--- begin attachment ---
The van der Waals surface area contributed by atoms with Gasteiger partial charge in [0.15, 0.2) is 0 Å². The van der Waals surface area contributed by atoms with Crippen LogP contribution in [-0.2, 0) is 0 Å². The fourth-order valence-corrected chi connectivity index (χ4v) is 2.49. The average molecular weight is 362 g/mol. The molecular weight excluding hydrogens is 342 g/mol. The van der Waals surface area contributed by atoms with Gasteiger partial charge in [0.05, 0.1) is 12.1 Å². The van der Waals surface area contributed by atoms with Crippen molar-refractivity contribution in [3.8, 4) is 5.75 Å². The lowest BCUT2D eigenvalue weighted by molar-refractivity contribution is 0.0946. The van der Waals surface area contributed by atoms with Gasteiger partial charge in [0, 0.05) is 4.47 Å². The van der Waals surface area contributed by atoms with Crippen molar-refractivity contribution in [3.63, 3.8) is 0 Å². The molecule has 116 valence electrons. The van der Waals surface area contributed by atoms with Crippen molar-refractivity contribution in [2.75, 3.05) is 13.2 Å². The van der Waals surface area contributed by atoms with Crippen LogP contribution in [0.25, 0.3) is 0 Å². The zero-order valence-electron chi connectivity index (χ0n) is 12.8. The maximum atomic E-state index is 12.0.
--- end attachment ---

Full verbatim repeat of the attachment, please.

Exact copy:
The van der Waals surface area contributed by atoms with Gasteiger partial charge in [0.15, 0.2) is 0 Å². The van der Waals surface area contributed by atoms with Crippen LogP contribution in [-0.2, 0) is 0 Å². The fourth-order valence-corrected chi connectivity index (χ4v) is 2.49. The average molecular weight is 362 g/mol. The molecular weight excluding hydrogens is 342 g/mol. The van der Waals surface area contributed by atoms with Gasteiger partial charge in [0.05, 0.1) is 12.1 Å². The van der Waals surface area contributed by atoms with Crippen molar-refractivity contribution in [3.8, 4) is 5.75 Å². The lowest BCUT2D eigenvalue weighted by molar-refractivity contribution is 0.0946. The van der Waals surface area contributed by atoms with Gasteiger partial charge in [0, 0.05) is 4.47 Å². The van der Waals surface area contributed by atoms with Crippen molar-refractivity contribution in [3.63, 3.8) is 0 Å². The molecule has 116 valence electrons. The van der Waals surface area contributed by atoms with Crippen molar-refractivity contribution in [2.75, 3.05) is 13.2 Å². The van der Waals surface area contributed by atoms with Crippen LogP contribution in [0.25, 0.3) is 0 Å². The zero-order valence-electron chi connectivity index (χ0n) is 12.8. The maximum atomic E-state index is 12.0.